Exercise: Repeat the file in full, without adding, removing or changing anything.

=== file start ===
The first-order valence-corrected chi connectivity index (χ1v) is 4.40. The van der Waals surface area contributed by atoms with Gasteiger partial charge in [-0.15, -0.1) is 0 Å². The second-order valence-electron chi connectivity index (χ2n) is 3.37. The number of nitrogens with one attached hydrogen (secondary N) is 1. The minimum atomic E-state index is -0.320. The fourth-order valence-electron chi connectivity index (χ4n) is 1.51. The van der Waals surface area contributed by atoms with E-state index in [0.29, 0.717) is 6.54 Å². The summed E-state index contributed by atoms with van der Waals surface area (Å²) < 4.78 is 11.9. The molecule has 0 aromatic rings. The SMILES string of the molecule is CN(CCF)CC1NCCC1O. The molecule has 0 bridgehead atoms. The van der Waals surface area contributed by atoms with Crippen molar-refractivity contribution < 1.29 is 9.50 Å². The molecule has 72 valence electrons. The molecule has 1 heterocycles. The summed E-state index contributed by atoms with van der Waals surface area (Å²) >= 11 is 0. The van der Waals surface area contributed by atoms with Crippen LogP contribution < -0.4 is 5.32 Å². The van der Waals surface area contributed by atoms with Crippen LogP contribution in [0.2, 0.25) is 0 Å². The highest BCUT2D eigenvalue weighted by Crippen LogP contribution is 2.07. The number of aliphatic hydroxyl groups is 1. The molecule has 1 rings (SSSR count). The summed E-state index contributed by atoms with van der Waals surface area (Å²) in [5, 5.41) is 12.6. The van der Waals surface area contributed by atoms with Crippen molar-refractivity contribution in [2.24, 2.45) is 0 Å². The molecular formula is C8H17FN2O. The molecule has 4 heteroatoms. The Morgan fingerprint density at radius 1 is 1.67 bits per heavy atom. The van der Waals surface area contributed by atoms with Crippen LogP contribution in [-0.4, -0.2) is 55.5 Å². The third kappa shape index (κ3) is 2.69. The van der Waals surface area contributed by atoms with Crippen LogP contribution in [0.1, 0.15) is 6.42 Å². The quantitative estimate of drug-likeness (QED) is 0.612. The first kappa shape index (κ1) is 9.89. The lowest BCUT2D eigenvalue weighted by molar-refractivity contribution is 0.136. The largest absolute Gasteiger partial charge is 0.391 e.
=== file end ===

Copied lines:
The first-order valence-corrected chi connectivity index (χ1v) is 4.40. The van der Waals surface area contributed by atoms with Gasteiger partial charge in [-0.15, -0.1) is 0 Å². The second-order valence-electron chi connectivity index (χ2n) is 3.37. The number of nitrogens with one attached hydrogen (secondary N) is 1. The minimum atomic E-state index is -0.320. The fourth-order valence-electron chi connectivity index (χ4n) is 1.51. The van der Waals surface area contributed by atoms with E-state index in [0.29, 0.717) is 6.54 Å². The summed E-state index contributed by atoms with van der Waals surface area (Å²) < 4.78 is 11.9. The molecule has 0 aromatic rings. The SMILES string of the molecule is CN(CCF)CC1NCCC1O. The molecule has 0 bridgehead atoms. The van der Waals surface area contributed by atoms with Crippen molar-refractivity contribution < 1.29 is 9.50 Å². The molecule has 72 valence electrons. The molecule has 1 heterocycles. The summed E-state index contributed by atoms with van der Waals surface area (Å²) >= 11 is 0. The van der Waals surface area contributed by atoms with Crippen LogP contribution < -0.4 is 5.32 Å². The van der Waals surface area contributed by atoms with Crippen LogP contribution in [0.2, 0.25) is 0 Å². The highest BCUT2D eigenvalue weighted by Crippen LogP contribution is 2.07. The number of aliphatic hydroxyl groups is 1. The molecule has 1 rings (SSSR count). The summed E-state index contributed by atoms with van der Waals surface area (Å²) in [5, 5.41) is 12.6. The van der Waals surface area contributed by atoms with Crippen molar-refractivity contribution in [2.24, 2.45) is 0 Å². The molecular formula is C8H17FN2O. The molecule has 4 heteroatoms. The Morgan fingerprint density at radius 1 is 1.67 bits per heavy atom. The van der Waals surface area contributed by atoms with Crippen LogP contribution in [-0.4, -0.2) is 55.5 Å². The third kappa shape index (κ3) is 2.69. The van der Waals surface area contributed by atoms with Crippen LogP contribution in [0.1, 0.15) is 6.42 Å². The quantitative estimate of drug-likeness (QED) is 0.612. The first kappa shape index (κ1) is 9.89. The lowest BCUT2D eigenvalue weighted by molar-refractivity contribution is 0.136. The largest absolute Gasteiger partial charge is 0.391 e.